Micro-Hydropower in Nepal: Analysing the Project Process to Understand Drivers that Strengthen and Weaken Sustainability

Joe Butchers*, Sam Williamson, Julian D Booker

*Corresponding author for this work

Research output: Contribution to journalArticle (Academic Journal)peer-review

9 Citations (Scopus)
452 Downloads (Pure)


Evaluating the sustainable operation of community-owned and operated renewable energy projects is complex. The development of a project often depends on the actions of diverse stakeholders including government, industry, and communities. Throughout the project cycle, these interrelated actions impact the sustainability of the project. In this paper, the typical project cycle of a micro-hydropower plant in Nepal is used to demonstrate that key events throughout the project cycle affect a plant’s ability to operate sustainably. Through a critical analysis of the available literature, policy and project documentation, and interviews with manufacturers, drivers that affect the sustainability of plants are found. Examples include weak specification of civil components during tendering, quality control issues during manufacture, poor quality of construction, and trained operators leaving their position. Opportunities to minimise both the occurrence and severity of threats to sustainability are identified. For the micro-hydropower industry in Nepal, recommendations are made for specific actions by the relevant stakeholders at appropriate moments in the project cycle. More broadly, the findings demonstrate that the complex nature of developing community energy projects requires holistic consideration of the complete project process.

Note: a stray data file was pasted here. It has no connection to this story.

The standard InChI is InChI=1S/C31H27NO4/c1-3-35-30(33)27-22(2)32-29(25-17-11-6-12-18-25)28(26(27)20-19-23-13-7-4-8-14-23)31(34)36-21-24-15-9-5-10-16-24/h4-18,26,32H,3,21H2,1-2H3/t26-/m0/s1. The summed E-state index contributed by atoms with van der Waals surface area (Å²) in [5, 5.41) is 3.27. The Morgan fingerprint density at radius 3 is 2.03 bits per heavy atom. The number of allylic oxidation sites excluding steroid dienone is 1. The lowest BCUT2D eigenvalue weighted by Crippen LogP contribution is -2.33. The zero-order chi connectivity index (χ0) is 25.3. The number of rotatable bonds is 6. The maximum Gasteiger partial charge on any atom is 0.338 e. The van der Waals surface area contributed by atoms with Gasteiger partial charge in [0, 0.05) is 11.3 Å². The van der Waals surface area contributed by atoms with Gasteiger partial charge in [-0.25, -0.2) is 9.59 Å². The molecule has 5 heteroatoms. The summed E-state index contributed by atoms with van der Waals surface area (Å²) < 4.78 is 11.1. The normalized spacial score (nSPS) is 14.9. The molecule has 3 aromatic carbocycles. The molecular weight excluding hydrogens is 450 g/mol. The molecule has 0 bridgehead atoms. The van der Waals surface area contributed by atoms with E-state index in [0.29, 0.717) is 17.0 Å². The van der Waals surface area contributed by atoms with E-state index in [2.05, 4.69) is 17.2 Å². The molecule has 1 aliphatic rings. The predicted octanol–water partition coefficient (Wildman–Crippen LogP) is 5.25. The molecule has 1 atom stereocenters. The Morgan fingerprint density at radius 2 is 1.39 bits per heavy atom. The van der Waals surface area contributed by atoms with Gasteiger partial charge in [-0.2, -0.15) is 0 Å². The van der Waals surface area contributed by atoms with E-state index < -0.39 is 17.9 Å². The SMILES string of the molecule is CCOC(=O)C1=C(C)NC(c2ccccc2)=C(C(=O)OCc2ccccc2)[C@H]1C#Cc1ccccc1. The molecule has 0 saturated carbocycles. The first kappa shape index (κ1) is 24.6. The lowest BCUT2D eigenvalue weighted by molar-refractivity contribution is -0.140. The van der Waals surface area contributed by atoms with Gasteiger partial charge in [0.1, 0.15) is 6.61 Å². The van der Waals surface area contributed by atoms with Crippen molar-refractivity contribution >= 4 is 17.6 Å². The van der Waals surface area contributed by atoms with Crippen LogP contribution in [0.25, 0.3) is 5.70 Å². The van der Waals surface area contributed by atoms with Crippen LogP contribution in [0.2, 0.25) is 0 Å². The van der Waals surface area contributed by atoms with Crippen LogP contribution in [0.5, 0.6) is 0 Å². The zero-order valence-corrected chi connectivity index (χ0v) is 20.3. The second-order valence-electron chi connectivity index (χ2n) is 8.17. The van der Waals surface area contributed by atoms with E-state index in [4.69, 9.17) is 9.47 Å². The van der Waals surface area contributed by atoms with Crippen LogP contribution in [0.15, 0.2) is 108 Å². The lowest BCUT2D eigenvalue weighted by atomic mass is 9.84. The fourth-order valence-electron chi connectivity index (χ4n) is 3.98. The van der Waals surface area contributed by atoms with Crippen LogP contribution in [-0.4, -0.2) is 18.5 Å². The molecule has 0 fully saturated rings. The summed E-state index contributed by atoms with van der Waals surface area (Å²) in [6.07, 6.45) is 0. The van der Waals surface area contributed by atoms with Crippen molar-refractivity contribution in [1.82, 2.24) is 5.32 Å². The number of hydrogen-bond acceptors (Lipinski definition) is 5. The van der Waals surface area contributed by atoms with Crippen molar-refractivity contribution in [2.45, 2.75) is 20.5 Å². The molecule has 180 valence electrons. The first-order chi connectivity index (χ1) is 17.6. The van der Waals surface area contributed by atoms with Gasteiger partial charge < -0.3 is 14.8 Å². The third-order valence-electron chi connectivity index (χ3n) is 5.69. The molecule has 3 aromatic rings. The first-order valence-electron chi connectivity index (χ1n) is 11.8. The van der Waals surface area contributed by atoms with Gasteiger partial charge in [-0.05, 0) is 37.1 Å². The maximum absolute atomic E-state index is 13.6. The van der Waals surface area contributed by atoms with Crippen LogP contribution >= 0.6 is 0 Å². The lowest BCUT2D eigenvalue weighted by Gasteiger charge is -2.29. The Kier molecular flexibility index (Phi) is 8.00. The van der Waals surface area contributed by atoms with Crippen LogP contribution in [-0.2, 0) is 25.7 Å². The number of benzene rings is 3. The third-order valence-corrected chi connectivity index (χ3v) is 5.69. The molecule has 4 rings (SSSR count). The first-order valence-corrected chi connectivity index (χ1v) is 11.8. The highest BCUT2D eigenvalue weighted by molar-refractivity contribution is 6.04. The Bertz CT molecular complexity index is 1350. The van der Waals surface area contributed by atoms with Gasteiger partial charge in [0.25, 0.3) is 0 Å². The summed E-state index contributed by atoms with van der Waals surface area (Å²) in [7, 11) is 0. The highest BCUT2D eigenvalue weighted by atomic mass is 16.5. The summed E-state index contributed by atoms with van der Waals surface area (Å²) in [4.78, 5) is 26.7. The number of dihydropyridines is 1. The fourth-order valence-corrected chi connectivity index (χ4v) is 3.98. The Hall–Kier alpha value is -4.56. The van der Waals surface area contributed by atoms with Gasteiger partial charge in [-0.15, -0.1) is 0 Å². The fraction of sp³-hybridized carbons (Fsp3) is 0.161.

Original languageEnglish
Article number1582
Pages (from-to)1-16
Number of pages16
Issue number3
Publication statusPublished - 2 Feb 2021


  • Stakeholder
  • Community
  • Hydropower
  • Mini-grid
  • Nepal


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